From credit cards to home mortgages, interest rates are a common part of life. That’s why it’s critical to know the terms of your debt … and how much it’s going to cost you in the long run.
Interest is a fee paid by a borrower to a lender for the privilege of using their money. As simple as that sounds, interest can get complicated fast – especially when you start to look at factors like amortization, loan term, accrual, and fixed or moving rates.
If that seems overwhelming, don’t worry: We’re here to help with a no-fear guide to rates.
Q. Is a lower rate always better?
Yes – and no. Let’s say you’re deciding between two loans: Loan A, which offers a low interest rate for a 10-year term; and Loan B, which has a slightly higher interest rate for a 30-year term.
If you plan to pay back all your debt quickly, Loan A will probably save you money. But if you have to refinance your loan in ten years, you could end up paying more in interest if rates go up. Loan B offers a slightly higher interest rate – but in exchange, you have the security of knowing your rate won’t change over time.
Q: Why do interest rates go up and down?
At the most basic level, it’s supply and demand. When more people want to take out loans – to expand businesses, buy products, finance homes and so on – the price of borrowing money tends to rise. When people are less willing to borrow, the interest rate tends to go down.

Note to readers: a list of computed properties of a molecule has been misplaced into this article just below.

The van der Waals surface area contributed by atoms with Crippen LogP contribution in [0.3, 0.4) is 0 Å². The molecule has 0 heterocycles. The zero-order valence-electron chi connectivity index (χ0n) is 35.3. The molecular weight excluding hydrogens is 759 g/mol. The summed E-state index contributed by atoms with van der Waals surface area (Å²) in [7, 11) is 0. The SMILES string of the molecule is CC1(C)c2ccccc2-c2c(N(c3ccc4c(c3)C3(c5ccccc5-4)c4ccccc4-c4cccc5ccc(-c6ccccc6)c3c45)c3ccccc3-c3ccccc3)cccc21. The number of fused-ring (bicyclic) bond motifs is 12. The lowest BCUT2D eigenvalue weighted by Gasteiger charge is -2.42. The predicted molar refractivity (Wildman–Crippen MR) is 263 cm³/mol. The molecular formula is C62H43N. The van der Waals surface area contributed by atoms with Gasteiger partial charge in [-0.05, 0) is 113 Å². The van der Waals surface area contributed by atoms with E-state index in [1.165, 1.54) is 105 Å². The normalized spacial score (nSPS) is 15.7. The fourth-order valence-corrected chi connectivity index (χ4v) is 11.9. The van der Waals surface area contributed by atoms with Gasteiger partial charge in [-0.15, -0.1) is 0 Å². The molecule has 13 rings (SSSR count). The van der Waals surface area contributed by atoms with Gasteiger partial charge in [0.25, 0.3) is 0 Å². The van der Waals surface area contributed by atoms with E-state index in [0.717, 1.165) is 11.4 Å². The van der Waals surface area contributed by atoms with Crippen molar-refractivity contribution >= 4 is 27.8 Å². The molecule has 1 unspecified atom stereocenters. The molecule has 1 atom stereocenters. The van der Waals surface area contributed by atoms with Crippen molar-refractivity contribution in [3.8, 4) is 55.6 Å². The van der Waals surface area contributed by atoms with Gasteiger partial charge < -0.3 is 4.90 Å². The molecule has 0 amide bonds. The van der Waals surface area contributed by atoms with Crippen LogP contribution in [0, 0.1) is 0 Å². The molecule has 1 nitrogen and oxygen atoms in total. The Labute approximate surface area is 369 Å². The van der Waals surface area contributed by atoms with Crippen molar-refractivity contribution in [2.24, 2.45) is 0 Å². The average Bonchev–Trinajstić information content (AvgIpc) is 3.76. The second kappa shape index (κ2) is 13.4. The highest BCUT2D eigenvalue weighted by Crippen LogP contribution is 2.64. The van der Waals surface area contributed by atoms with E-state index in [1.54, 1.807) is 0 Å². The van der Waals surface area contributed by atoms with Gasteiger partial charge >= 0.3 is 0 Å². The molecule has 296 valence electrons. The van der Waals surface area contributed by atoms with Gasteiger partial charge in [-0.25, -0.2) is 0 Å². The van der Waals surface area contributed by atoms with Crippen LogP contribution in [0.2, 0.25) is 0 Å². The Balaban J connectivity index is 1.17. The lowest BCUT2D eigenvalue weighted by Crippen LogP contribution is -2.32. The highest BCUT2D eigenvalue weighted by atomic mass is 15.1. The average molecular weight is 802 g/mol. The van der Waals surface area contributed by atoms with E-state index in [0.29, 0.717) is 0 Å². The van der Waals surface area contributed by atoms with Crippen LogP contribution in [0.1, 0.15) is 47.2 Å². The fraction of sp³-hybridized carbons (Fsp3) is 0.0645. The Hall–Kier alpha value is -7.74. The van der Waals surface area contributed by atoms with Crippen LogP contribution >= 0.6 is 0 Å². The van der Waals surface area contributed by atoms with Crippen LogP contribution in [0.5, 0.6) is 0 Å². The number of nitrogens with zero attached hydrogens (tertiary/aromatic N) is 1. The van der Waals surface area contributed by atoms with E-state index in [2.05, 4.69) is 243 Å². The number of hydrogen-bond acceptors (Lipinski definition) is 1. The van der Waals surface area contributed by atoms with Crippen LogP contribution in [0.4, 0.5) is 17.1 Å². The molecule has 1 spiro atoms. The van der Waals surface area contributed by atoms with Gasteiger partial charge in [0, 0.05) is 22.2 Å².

Fiscal policy also plays a role. When there’s a downturn in the economy, the Federal Reserve will often artificially lower the interest rate in an effort to keep money flowing in the economy – which is a major reason why rates are so low right now.
Q: With rates so low, do a few points on a percent really make a difference?
If you see a rate of 3% and a rate of 3.25%, they both might seem pretty low – so why split hairs? But when it comes to interest, even small differences can add up to a hefty price tag.
For example, say you’re seeking a $500,000 commercial loan, with a 10-year term and a 25-year amortization. Even a rate difference of one quarter of one percent – like the difference between 3% and 3.25% – could amount to over $10,000 in additional interest over the life of the loan. That extra expense goes straight to your company’s bottom line, so it’s important to shop around.
Q: How do I choose a loan that’s right for me?
When it comes to finances, there’s no “one size fits all.” Choosing a loan means looking at multiple factors: your income, your savings, the term of the loan and even your plans for the future. Be sure to research different lenders and their rates.
At Axiom Bank, we’re committed to providing competitive rates and personalized loans that work for you. To learn more, visit www.axiombanking.com.
Axiom Bank, N.A., a nationally chartered community bank headquartered in Central Florida, provides retail banking services, including checking, savings, money market and CD accounts, as well as commercial banking, treasury management services and commercial loans for both real estate and business purposes.